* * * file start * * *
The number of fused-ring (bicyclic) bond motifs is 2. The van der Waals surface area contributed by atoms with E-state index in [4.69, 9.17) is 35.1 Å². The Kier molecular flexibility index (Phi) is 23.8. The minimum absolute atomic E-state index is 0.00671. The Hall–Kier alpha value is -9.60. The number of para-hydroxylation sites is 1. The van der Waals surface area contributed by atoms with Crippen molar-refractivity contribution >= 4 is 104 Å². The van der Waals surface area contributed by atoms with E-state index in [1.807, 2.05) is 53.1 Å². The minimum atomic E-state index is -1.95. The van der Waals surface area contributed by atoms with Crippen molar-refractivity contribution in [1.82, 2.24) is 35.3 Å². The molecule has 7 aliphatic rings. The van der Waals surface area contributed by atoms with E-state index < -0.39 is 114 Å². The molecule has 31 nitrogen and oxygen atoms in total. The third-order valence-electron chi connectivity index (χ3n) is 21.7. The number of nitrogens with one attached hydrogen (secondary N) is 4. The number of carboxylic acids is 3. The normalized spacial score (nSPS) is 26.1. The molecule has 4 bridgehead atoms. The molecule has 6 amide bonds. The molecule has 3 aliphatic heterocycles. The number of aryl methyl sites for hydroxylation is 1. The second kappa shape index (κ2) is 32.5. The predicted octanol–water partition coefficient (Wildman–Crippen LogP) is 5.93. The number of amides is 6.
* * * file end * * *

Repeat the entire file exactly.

The number of fused-ring (bicyclic) bond motifs is 2. The van der Waals surface area contributed by atoms with E-state index in [4.69, 9.17) is 35.1 Å². The Kier molecular flexibility index (Phi) is 23.8. The minimum absolute atomic E-state index is 0.00671. The Hall–Kier alpha value is -9.60. The number of para-hydroxylation sites is 1. The van der Waals surface area contributed by atoms with Crippen molar-refractivity contribution >= 4 is 104 Å². The van der Waals surface area contributed by atoms with E-state index in [1.807, 2.05) is 53.1 Å². The minimum atomic E-state index is -1.95. The van der Waals surface area contributed by atoms with Crippen molar-refractivity contribution in [1.82, 2.24) is 35.3 Å². The molecule has 7 aliphatic rings. The van der Waals surface area contributed by atoms with E-state index < -0.39 is 114 Å². The molecule has 31 nitrogen and oxygen atoms in total. The third-order valence-electron chi connectivity index (χ3n) is 21.7. The number of nitrogens with one attached hydrogen (secondary N) is 4. The number of carboxylic acids is 3. The normalized spacial score (nSPS) is 26.1. The molecule has 4 bridgehead atoms. The molecule has 6 amide bonds. The molecule has 3 aliphatic heterocycles. The number of aryl methyl sites for hydroxylation is 1. The second kappa shape index (κ2) is 32.5. The predicted octanol–water partition coefficient (Wildman–Crippen LogP) is 5.93. The number of amides is 6.